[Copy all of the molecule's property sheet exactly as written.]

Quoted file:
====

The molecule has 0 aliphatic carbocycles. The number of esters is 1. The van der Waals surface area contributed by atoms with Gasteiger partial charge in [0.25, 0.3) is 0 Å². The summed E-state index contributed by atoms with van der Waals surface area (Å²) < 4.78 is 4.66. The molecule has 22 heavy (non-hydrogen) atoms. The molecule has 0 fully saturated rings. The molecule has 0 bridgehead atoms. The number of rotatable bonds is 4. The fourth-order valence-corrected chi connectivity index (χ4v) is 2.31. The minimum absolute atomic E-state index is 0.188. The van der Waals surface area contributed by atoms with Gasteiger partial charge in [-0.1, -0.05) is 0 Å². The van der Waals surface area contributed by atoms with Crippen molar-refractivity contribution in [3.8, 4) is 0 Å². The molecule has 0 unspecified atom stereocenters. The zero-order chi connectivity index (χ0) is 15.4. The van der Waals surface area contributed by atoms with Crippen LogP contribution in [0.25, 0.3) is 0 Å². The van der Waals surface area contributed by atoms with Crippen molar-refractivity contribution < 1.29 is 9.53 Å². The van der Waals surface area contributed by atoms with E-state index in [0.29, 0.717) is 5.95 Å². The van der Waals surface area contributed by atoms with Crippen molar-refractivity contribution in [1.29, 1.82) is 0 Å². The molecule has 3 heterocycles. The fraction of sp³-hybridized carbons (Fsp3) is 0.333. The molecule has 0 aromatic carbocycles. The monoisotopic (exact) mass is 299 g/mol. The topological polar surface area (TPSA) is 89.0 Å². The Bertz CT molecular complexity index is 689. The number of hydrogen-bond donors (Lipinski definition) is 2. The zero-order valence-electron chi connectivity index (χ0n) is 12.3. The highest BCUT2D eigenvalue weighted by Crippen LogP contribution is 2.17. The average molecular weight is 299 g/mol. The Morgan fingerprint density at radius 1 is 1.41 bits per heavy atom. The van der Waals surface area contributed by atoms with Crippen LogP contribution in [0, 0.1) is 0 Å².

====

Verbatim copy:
The molecule has 0 aliphatic carbocycles. The number of esters is 1. The van der Waals surface area contributed by atoms with Gasteiger partial charge in [0.25, 0.3) is 0 Å². The summed E-state index contributed by atoms with van der Waals surface area (Å²) < 4.78 is 4.66. The molecule has 22 heavy (non-hydrogen) atoms. The molecule has 0 fully saturated rings. The molecule has 0 bridgehead atoms. The number of rotatable bonds is 4. The fourth-order valence-corrected chi connectivity index (χ4v) is 2.31. The minimum absolute atomic E-state index is 0.188. The van der Waals surface area contributed by atoms with Gasteiger partial charge in [-0.1, -0.05) is 0 Å². The van der Waals surface area contributed by atoms with Crippen molar-refractivity contribution in [3.8, 4) is 0 Å². The molecule has 0 unspecified atom stereocenters. The zero-order chi connectivity index (χ0) is 15.4. The van der Waals surface area contributed by atoms with Crippen LogP contribution in [0.25, 0.3) is 0 Å². The van der Waals surface area contributed by atoms with Crippen molar-refractivity contribution < 1.29 is 9.53 Å². The van der Waals surface area contributed by atoms with E-state index in [0.29, 0.717) is 5.95 Å². The van der Waals surface area contributed by atoms with Crippen molar-refractivity contribution in [1.29, 1.82) is 0 Å². The molecule has 3 heterocycles. The fraction of sp³-hybridized carbons (Fsp3) is 0.333. The molecule has 0 aromatic carbocycles. The monoisotopic (exact) mass is 299 g/mol. The topological polar surface area (TPSA) is 89.0 Å². The Bertz CT molecular complexity index is 689. The number of hydrogen-bond donors (Lipinski definition) is 2. The zero-order valence-electron chi connectivity index (χ0n) is 12.3. The highest BCUT2D eigenvalue weighted by Crippen LogP contribution is 2.17. The average molecular weight is 299 g/mol. The Morgan fingerprint density at radius 1 is 1.41 bits per heavy atom. The van der Waals surface area contributed by atoms with Crippen LogP contribution in [0, 0.1) is 0 Å².